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Employers: What You Should Know About Delaware’s WARN Act

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July 24, 2018
By: James H. McMackin, III and Allyson B. DiRocco
Employment Law Alert

The Delaware Legislature recently enacted the Delaware Workplace Adjustment and Retraining Notification Act (the WARN Act). 

Beginning January 9, 2019, Delaware employers will be required to provide at least 60 days advance notice of mass layoffs, plant closings, or relocations. This statute applies to all employers with 100 or more full time employees who work at least 2000 hours per week in the aggregate. This statute does not apply to the federal or state government, any political subdivisions, including units of local government, school districts, or charter schools. 

According to this statute, an employer may not order a mass layoff, plant closing, or relocation if it will cause employment loss, unless the employer provides 60 days’ written notice of the order to:

  1. affected employees and their representatives,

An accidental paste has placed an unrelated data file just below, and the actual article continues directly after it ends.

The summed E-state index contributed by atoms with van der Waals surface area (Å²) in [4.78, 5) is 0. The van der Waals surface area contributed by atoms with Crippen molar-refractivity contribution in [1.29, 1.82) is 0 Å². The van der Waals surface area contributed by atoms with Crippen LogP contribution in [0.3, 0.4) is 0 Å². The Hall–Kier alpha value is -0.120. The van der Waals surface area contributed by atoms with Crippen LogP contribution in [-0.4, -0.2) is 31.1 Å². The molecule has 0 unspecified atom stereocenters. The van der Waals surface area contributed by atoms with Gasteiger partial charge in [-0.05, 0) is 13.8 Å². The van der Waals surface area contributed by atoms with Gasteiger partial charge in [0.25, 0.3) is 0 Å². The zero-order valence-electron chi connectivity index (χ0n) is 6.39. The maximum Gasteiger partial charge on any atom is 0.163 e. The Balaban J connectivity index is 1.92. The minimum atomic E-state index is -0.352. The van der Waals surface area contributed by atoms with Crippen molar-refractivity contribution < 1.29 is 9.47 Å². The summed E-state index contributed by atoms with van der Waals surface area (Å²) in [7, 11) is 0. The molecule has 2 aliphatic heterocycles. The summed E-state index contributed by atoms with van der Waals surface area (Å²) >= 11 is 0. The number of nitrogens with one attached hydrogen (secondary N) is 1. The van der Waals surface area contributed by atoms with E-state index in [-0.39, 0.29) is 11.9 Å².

2. the Delaware Department of Labor Division of Employment Training, WARN Act Administrator, and
  3. the Delaware Workforce Development Board.

The employer’s notice must contain the elements required by the federal WARN Act and shall include the contact information of each planned dislocated worker, general information concerning any pay outs, severance packages, job relocation opportunities, retirement options, and whether the employer is self-insured for workers’ compensation insurance. 

Employers should be aware of this new statute and keep it in mind when a mass layoff, plant closing, or relocation is on the horizon. There are certain exceptions regarding whether particular types of events are considered temporary shut downs, or whether an event will cause employment loss. Employers should consult with an attorney to discuss whether any such exceptions may apply.

The penalties for an employer’s failure to give notice include providing back pay and the value of the cost of any benefits to the employees, monetary civil penalties of $1000 per day of the violation or $100 per day of the violation per dislocated worker. The statute also provides for a civil cause of action for employees, which includes a fee-shifting provision whereby the employer is responsible to pay for the employee’s reasonable attorney’s fees in the event the employee prevails in the action.

If you have questions or would like additional information, please contact Jim McMackin (jmcmackin@morrisjames.com; 302.888.5849) or Allyson DiRocco (adirocco@morrisjames.com; 302.888.5210).

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